WD Red Pro vs Seagate Ironwolf Pro vs Synology HAT5300 – Capacity

Let’s be honest, next to ‘price’, the overall capacity of a hard drive is going to be of importance to the majority of NAS buyers. Yes, you can take advantage of RAID and multi-bay NAS systems in order to bolster the available capacity available to you (as well as the redundancy and performance of course), but you are still going to need to factor in the capacity on offer. The Synology HAT5300, WD Red Pro and Seagate Ironwolf Pro series all arrive in multiple capacity versions (with prices scaling appropriately of course) and you will find that as the drives increase in capacity, their internal hardware and design get decidedly beefier. That said, it would be remiss not to highlight that Synology and their HAT5300 (and HAS5300 SAS drives, which we will not really factor in this comparison) have not been in the market as long as WD/Seagate and although they have made a solid start in presenting a portfolio of HDD and SSD drives, the range of capacities on offer from the HA5300 range is pretty sparse. Just to give you a little perspective on this, here is how the three HDDs compare in available drives on offer:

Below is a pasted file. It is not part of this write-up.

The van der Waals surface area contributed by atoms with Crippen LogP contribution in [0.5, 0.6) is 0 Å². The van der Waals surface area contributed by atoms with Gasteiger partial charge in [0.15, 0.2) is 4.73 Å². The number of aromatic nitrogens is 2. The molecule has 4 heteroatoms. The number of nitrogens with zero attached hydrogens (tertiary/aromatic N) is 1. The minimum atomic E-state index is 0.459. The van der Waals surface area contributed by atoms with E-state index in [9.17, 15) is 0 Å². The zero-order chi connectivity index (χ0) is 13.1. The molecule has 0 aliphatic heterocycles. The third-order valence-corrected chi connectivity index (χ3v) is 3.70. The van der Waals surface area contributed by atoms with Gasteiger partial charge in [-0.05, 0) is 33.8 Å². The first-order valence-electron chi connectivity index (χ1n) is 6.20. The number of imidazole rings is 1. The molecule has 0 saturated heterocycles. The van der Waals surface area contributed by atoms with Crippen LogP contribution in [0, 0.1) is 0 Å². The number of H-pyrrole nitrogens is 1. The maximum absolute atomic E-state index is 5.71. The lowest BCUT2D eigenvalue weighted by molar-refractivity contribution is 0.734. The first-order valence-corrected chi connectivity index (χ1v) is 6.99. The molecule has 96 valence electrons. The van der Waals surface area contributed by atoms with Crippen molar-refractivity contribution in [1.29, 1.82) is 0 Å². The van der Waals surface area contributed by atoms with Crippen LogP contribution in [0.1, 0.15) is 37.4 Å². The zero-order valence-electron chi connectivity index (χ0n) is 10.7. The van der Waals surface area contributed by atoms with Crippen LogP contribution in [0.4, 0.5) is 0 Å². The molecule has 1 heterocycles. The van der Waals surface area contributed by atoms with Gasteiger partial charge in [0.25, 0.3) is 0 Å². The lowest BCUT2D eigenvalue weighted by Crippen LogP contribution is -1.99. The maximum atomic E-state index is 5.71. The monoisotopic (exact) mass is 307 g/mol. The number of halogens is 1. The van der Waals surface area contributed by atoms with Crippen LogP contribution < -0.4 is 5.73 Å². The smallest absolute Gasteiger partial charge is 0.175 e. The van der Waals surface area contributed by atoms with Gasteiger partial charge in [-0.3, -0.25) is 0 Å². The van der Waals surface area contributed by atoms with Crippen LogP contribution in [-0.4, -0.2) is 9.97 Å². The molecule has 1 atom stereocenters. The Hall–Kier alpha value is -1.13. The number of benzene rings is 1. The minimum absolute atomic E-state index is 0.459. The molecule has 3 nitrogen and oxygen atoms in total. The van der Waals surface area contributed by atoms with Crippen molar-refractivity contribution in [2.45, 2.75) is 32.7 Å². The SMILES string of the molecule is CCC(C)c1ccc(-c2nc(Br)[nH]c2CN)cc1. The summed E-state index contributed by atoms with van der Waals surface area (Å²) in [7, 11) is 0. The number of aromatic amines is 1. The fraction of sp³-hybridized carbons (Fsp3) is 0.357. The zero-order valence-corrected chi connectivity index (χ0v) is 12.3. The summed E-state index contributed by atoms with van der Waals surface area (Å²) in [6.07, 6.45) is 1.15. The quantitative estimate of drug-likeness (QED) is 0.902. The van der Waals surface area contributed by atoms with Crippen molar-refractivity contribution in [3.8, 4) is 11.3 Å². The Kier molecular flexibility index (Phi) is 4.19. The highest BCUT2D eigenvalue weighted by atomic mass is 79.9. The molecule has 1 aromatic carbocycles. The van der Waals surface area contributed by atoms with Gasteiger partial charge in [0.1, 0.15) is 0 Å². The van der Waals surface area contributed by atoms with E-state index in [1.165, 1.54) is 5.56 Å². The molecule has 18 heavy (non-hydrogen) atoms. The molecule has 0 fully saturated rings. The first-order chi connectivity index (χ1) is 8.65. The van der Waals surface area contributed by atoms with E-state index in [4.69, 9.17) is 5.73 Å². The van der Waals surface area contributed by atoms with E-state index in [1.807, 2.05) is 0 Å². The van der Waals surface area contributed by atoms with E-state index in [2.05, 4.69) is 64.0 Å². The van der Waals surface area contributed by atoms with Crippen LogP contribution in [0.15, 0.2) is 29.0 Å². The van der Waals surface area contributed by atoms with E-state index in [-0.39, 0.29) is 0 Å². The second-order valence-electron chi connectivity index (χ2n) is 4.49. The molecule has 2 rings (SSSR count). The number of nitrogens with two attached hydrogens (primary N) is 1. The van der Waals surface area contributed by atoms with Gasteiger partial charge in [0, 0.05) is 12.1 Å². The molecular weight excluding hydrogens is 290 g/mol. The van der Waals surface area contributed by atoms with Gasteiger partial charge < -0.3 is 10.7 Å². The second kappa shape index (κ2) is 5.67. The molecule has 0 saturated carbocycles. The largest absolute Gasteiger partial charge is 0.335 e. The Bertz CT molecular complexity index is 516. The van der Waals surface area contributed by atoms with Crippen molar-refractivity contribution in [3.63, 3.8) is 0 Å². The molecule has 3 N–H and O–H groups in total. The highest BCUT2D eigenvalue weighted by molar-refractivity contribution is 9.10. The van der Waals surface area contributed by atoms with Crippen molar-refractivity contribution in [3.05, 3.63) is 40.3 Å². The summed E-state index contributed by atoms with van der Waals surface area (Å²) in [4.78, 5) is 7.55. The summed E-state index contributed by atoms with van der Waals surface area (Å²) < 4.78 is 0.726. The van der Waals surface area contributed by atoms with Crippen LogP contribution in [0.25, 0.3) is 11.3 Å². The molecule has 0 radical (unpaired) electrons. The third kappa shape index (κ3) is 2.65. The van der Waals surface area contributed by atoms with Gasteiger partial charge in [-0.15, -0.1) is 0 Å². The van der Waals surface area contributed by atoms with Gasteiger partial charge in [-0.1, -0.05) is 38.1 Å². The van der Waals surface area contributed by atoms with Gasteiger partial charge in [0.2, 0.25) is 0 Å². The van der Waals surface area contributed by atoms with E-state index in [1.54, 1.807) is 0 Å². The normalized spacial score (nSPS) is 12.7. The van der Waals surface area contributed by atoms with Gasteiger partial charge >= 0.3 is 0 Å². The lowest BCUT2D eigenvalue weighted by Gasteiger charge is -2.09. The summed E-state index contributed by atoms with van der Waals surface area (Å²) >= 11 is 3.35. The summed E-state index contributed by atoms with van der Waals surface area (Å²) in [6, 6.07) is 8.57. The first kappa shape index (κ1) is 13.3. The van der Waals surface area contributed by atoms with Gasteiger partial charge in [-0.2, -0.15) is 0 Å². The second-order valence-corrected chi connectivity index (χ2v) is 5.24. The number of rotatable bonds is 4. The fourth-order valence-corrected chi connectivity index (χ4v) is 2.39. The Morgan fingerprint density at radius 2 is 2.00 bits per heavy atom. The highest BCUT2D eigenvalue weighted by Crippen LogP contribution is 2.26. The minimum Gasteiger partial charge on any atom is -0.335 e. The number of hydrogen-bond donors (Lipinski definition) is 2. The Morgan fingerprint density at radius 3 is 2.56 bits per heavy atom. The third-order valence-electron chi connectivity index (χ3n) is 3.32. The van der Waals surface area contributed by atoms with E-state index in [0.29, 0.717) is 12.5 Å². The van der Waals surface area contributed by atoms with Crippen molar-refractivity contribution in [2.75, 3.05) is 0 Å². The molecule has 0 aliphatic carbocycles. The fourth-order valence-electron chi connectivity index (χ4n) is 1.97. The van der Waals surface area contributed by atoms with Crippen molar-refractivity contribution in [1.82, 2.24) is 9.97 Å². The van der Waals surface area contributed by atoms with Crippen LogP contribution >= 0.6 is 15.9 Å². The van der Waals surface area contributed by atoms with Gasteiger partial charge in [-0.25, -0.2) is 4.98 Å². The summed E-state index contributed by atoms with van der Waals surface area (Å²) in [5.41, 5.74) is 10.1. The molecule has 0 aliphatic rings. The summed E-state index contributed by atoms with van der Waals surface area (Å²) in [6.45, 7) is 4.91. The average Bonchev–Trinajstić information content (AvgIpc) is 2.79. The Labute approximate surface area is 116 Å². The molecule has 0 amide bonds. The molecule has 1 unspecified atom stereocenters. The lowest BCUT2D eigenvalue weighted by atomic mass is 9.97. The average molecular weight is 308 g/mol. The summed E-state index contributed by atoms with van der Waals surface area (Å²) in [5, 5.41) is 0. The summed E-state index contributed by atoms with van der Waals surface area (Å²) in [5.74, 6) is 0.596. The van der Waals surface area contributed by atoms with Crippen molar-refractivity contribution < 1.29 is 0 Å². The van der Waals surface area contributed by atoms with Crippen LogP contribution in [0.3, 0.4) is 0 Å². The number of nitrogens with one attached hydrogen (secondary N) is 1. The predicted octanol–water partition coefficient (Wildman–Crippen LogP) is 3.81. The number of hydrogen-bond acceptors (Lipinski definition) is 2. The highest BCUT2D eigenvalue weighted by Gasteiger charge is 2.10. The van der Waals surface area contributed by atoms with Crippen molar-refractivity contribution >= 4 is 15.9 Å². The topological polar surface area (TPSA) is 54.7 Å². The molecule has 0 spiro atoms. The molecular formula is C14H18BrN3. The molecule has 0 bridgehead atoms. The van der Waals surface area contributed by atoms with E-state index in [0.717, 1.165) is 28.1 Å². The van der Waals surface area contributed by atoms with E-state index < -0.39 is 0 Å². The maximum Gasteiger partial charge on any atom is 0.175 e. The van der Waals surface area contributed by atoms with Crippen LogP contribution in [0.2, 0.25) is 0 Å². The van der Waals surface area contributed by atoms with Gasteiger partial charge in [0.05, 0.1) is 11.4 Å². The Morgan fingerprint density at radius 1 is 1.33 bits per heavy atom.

Capacity Synology HAT5300

WD Red Pro

Seagate Ironwolf Pro

1TB
2TB
 ✔ ✔
4TB ✔  ✔ ✔
6TB  ✔ ✔
8TB ✔  ✔ ✔
10TB  ✔ ✔
12TB ✔  ✔ ✔
14TB  ✔ ✔
16TB ✔  ✔ ✔
18TB  ✔ ✔
20TB  ✔ ✔
22TB  ✔ (Revealed but release TBC) ✔ (Revealed but release TBC)

As you can see, the WD Red Pro and Seagate Ironwolf Pro drives current provide 10 different capacities from 2TB to 20TB for PRO NAS deployment (with the 22TB versions of their respective ranges announced and arriving soon). This does not include the non-pro versions of these series (won’t touch on these further, but worth highlighting) and with that, a NAS Buyer can scale their budget quite well across multiple bays and their budget. For example, a user could opt for 4x 10TBs in a RAID 5 and get 30TB of usable space, or instead opt for 8x 6TB drives in a RAID 6 and get 36TB – this allows a buyer to spend more of their budget towards the NAS hardware than the drive media, or visa-versa. Now, Synology only currently provide 4 different capacities (with the 4TB drive being added in mid-2022) and although it makes sense that the brand would want to develop in this area in a wave-by-wave release strategy (continuing to invest and develop as the series is embraced), for many the lack of smaller capacities AND the lack of the 18TB and 20TB tier is a little problematic. Toshiba recently unveiled their MG09 18TB Enterprise HDD and in a recent roadmap reveal, plans for 20TB and 22TB HDDs in the next 12 months, but right now it is impossible to ignore that in terms of available capacities, the WD Red Pro and Seagate Ironwolf Pro and considerably more fleshed out in their respective ranges.